Sale on canvas prints!

Digital Noise

Blogs: #4 of 20

Previous Next View All

With film cameras this was known as ‘grain’. I went through a phase of using high speed b+w film and did certain things during the darkroom print developing process to get grain - the more the merrier as it was fashionable at the time. Now noise has become the bugbear of many photographers. There are various ways to avoid it during processing/editing, but it is best to try and minimize it initially in the camera because it's impossible to completely eradicate once present. Observing the following simple procedures should assist in eliminating most visible noise.

1. Shoot in RAW mode and convert to 16 bit tiff files for all editing.
2. Make sure there is plenty of light to illuminate the subject or scene.
3. Long exposures in dim light can generate noise but more recent dslr cameras allow for high ISO values so noise in dimly lit situations is not such a problem.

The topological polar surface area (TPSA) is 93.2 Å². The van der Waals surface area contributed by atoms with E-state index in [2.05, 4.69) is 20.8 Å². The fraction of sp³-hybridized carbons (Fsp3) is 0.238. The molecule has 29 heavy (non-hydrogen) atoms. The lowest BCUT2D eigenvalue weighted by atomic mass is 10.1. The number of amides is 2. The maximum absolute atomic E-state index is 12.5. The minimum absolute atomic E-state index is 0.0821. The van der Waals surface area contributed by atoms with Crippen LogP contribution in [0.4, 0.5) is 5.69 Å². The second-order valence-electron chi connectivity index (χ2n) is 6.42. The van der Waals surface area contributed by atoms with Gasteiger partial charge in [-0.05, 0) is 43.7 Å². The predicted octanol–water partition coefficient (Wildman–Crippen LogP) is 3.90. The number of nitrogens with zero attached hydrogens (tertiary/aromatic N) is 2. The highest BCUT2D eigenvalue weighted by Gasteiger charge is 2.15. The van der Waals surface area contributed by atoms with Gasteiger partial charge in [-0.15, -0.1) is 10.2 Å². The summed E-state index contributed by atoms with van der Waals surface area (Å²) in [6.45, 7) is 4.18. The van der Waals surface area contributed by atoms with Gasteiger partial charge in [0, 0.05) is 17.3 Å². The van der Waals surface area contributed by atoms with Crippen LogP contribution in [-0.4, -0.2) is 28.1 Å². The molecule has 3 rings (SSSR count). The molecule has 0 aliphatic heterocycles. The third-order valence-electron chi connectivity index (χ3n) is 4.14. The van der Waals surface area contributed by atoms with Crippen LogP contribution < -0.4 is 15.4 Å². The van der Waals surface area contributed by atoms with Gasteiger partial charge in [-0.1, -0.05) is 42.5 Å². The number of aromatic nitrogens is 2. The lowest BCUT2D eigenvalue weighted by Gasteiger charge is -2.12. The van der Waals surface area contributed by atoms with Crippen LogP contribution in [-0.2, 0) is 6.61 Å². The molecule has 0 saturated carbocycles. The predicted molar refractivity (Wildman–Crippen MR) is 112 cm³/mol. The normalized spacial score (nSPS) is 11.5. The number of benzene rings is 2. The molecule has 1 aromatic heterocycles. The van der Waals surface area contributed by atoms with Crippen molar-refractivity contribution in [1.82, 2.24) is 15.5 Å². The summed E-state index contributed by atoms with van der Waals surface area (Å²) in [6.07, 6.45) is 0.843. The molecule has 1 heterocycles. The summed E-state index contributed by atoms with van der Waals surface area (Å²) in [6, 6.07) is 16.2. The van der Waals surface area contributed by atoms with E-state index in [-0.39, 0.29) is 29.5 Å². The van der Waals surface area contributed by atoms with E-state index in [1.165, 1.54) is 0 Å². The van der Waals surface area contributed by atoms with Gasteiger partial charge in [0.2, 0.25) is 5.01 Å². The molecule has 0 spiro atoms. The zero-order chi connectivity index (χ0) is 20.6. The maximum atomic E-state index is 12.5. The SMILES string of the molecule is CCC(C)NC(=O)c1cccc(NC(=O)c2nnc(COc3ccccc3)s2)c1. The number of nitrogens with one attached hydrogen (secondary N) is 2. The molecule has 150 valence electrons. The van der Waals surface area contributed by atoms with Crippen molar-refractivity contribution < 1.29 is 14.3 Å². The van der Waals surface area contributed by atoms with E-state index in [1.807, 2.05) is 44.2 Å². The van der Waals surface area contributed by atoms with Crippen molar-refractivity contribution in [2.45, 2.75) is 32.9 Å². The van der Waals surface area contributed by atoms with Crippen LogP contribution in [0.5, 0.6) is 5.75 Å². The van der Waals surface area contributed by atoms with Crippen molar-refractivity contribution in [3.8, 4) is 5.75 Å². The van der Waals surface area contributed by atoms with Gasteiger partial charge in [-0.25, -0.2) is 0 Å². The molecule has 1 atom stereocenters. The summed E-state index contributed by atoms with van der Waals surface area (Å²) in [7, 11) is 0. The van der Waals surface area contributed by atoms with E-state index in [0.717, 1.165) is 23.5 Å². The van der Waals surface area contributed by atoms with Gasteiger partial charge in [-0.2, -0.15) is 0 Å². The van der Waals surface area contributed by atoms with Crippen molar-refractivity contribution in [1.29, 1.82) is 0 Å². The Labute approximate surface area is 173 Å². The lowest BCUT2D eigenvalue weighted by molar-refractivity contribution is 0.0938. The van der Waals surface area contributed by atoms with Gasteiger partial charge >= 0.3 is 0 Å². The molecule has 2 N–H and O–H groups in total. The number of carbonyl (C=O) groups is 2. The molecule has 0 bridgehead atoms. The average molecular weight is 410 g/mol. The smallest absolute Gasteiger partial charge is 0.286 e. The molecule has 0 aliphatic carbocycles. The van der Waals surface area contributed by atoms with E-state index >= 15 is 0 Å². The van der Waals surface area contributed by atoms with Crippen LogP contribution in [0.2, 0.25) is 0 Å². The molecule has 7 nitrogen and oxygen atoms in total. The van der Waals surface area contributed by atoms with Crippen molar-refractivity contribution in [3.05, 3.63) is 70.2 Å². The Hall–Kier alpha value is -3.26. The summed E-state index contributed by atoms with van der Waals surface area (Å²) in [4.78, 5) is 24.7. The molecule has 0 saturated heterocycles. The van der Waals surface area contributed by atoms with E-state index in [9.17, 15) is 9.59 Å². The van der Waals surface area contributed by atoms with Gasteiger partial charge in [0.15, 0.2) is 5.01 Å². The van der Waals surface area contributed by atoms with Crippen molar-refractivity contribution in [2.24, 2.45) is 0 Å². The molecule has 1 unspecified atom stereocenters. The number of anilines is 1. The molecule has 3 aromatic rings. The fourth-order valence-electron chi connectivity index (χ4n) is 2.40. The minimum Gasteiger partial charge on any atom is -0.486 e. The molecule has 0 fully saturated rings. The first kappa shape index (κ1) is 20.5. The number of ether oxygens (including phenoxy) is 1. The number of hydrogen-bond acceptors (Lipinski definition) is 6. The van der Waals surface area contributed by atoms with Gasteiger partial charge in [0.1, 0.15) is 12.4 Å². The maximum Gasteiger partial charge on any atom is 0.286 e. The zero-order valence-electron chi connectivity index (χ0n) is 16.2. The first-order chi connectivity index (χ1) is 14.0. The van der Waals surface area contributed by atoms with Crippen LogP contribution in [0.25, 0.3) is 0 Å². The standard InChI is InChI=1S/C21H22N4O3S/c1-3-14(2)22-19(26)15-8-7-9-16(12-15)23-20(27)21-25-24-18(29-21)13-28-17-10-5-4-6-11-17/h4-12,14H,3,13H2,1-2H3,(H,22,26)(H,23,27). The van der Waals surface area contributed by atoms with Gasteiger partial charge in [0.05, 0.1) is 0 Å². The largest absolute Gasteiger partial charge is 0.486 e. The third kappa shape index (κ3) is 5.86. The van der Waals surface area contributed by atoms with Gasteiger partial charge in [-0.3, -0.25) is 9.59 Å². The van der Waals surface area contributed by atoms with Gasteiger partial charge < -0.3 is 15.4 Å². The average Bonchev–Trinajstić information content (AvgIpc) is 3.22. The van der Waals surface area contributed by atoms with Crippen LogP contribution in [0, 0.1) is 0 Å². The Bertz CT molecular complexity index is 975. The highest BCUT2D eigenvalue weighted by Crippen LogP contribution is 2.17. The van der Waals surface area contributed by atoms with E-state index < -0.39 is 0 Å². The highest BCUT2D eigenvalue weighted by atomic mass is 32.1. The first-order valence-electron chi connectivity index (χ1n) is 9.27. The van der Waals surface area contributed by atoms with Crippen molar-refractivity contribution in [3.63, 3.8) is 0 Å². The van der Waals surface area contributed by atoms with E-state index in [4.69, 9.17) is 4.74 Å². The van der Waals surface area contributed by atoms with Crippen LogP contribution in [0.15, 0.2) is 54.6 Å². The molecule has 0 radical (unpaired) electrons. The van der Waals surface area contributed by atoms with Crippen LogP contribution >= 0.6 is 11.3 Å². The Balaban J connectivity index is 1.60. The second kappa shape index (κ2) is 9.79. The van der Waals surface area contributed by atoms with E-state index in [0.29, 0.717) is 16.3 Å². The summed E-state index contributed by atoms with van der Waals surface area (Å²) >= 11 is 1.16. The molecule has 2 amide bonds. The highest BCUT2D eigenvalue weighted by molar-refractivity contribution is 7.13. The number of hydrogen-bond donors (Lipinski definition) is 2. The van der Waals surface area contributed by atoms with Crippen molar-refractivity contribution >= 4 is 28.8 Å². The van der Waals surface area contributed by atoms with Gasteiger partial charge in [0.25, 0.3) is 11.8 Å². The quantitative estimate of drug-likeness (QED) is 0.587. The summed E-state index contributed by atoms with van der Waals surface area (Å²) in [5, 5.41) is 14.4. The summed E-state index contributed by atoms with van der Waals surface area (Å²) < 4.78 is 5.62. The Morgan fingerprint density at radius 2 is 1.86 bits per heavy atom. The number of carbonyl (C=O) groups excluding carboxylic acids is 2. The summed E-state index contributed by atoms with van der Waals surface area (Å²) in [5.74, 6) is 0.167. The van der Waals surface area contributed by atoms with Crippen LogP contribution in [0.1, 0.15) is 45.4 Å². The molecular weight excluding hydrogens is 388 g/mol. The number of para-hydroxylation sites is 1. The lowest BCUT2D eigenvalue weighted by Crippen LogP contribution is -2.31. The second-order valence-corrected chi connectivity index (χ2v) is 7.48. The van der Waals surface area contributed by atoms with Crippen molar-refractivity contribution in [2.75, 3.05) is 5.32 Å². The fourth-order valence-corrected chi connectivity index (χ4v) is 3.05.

4. Use the lowest ISO setting possible - overriding your camera’s auto ISO setting can often be a good idea but a tripod may be required in those situations.
5. Where there is a lot of contrast of light and shaded areas in a subject, try different exposure value settings (EV) to establish which one gives good rendition of both light and shaded areas - an alternative is the use of high quality ND filters or graduated filters to cut down the contrast
using a tripod and taking several different exposures of the same subject, then layer blending them in Photoshop can also yield good results by choosing the best exposed parts of each image.
6. After transferring your shots to the computer and converting the RAW data, do as little processing as possible that generates noise. Changing colours of things and monotone conversions can whip up a storm noise-wise, so care should be taken to prevent this alteration of pixels if a smooth outcome is desired. Usually, the more that is done of a general nature to an image during processing, the worse the degradation can get, so experimentation and practice is required to find out what suits you and the situation best - and that can differ from image to image. HDR work can produce lots of noise also, but that's another story.